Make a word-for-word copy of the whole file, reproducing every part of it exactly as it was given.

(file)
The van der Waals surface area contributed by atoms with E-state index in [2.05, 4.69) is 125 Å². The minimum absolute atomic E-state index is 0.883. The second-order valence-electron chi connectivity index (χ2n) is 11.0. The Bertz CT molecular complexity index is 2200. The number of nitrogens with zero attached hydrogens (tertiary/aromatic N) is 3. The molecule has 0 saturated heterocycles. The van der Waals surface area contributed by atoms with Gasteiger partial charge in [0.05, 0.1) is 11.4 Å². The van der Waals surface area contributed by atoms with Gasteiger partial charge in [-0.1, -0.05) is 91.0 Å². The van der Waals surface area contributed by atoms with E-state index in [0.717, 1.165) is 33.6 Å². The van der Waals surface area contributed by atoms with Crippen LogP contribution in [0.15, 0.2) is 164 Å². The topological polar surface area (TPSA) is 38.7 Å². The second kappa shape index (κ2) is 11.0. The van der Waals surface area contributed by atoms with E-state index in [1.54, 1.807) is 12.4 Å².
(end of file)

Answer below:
The van der Waals surface area contributed by atoms with E-state index in [2.05, 4.69) is 125 Å². The minimum absolute atomic E-state index is 0.883. The second-order valence-electron chi connectivity index (χ2n) is 11.0. The Bertz CT molecular complexity index is 2200. The number of nitrogens with zero attached hydrogens (tertiary/aromatic N) is 3. The molecule has 0 saturated heterocycles. The van der Waals surface area contributed by atoms with Gasteiger partial charge in [0.05, 0.1) is 11.4 Å². The van der Waals surface area contributed by atoms with Gasteiger partial charge in [-0.1, -0.05) is 91.0 Å². The van der Waals surface area contributed by atoms with E-state index in [0.717, 1.165) is 33.6 Å². The van der Waals surface area contributed by atoms with Crippen LogP contribution in [0.15, 0.2) is 164 Å². The topological polar surface area (TPSA) is 38.7 Å². The second kappa shape index (κ2) is 11.0. The van der Waals surface area contributed by atoms with E-state index in [1.54, 1.807) is 12.4 Å².